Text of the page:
One of nature’s ironies is that when it comes to wildflowers, the semi-arid West, even the desert Southwest in springtime, outdoes the green-forested East. I am told the secret is sunlight. The open forests and high meadows of the Sierra Nevada or Colorado’s San Juan Mountains seem to sprout color from every crack in the earth. Though my brother Phil, an environmental engineer, tells me he has seen pastures in central New York carpeted with color, I cannot recall ever having found any scene in the East to compare with sights in the West.
In California, gold is spread deep, even in hot, open landscapes, by some 30 varieties of mustard. Legend has it that the early Franciscans, as they moved from mission to mission, seeded mustard along their trail to mark what later was known as the Camino Real. Now mustard is as ubiquitous as lavender in Provence. During a 30-day retreat in 1986, I tried to learn the names of just the varieties that inhabited Tilden Park, a regional preserve on the crest of the Berkeley hills, but I failed miserably.
It was in Yosemite that I first really began to learn my wildflowers from Don Gelpi, our Jesuit wilderness guide. His memory for wildflowers is prodigious. The one exception are whites. Perhaps he found them uninteresting, but his list seems to run out after daisies, white asters and yarrow. I once asked him why. He said, “There are just too many to learn.”
For myself, I had special difficulty learning the violet-colored flowers. For that reason, I took great pleasure a few years ago in leading Don to a field of shooting stars, a deep purple flower whose downward facing point is trailed comet-like by four or five skyward trailing leaves. I had prayed a couple of days in solitude alongside a pond adjacent to the meadow. Don was looking for somewhere different to pray. When we arrived at the site, he was delighted. Never had he seen as many shooting stars in one place. He sat there the whole day long, as if in the Elysian fields, praying and journaling.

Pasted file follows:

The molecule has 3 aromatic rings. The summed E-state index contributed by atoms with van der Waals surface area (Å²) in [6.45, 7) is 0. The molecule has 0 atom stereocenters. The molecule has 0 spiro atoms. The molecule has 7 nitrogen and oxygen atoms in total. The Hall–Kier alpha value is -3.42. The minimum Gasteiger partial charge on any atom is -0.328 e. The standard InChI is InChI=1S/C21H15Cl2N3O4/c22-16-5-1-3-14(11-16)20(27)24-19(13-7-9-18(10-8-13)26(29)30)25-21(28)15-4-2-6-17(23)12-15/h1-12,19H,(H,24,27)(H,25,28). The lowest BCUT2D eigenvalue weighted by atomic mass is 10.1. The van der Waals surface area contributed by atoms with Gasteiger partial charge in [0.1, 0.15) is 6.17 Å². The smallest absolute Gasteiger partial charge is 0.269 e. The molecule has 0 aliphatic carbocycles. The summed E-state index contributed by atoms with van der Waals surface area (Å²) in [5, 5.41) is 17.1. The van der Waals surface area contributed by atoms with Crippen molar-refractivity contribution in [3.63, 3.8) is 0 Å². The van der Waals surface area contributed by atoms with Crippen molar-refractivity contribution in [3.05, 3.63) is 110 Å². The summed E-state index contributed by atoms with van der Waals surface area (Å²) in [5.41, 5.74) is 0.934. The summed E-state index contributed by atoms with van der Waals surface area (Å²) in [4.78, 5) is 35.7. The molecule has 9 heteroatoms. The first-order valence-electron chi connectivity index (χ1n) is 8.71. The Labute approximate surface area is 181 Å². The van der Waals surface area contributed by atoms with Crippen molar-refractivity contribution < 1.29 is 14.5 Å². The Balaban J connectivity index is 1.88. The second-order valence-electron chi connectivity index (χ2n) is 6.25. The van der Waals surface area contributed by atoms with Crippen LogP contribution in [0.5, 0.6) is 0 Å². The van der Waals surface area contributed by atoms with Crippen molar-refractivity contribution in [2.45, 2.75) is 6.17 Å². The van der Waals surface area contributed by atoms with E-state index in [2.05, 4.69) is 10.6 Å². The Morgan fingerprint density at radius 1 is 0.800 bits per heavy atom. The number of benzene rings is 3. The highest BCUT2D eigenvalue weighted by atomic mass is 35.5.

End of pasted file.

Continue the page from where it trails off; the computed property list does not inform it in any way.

Even though the brightest flowers often grow in hot, dry soil, wildflowers flourish best in moist land. One September, when several of us took a pre-semester backpacking trip, we were astonished by the gardens of flowers we found at the relatively low altitude of 7,000-8,000 feet. It had been a rainy, El Niño year, and the snowpack lay on the ground until late summer. The sure sign of the recent melt were the snowplants, red, fat, asparagus-like spears, which make their appearance with the last remaining snow.
In hotter seasons, I have been astonished upon finding an abundance of wildflowers wherever there are seeps and springs. At the end of one backpacking vacation, we put down camp at Red’s Meadow, a campground on the eastern side of the Sierra. We were looking forward to soaking in the area’s hot springs, but to our surprise we discovered the usually drier eastern slope was a watershed, hosting dozens of varieties of wildflowers. Another summer I was the guest of Dr. Sam and Mary Abu Ghazaleh at their cabin in the Black Hills. The place, well named Seven Springs, was home to an astonishing range of flowers. Most remarkable were the wild roses. I was used to seeing an odd plant or two here or there along a trail, but at Seven Springs dozens and dozens were to be found.
Why do wildflowers draw me so? Especially considering that my memory frequently fails me, and I return from a walk to consult a field guide, often to no avail. The color and variety, and sometimes the fragrance, fill the senses. Their combination of fragility and hardiness offer a lesson in existentialism; but they can also instruct us in the tranquil beauty at the heart of things.
One July I was camped with Dan Groody, C.S.C., at Triple Ute Pass in the San Juans near the headwaters of the Rio Grande. The monsoons came three weeks early that year, and it seemed we did much of our retreat inside our tent. Because of the danger of thunderstorms we learned to stick close to camp. One morning I seated myself on a rock ledge just above a slope cascading with color. The choice of a text came naturally: Luke 12:28-29, “the lilies of the field.” It turned out to be a memorable hour of prayer, blessed with an extraordinary sense of peace that brought many graces in the hard year to follow.
The tranquility wildflowers embody continues to draw me, as it does others. Whether it is the simple peacefulness of the scene, the gentle existence of the flowers themselves, the quiet that comes in their study or the holy peace for which they can be an occasion, they are balm for the soul.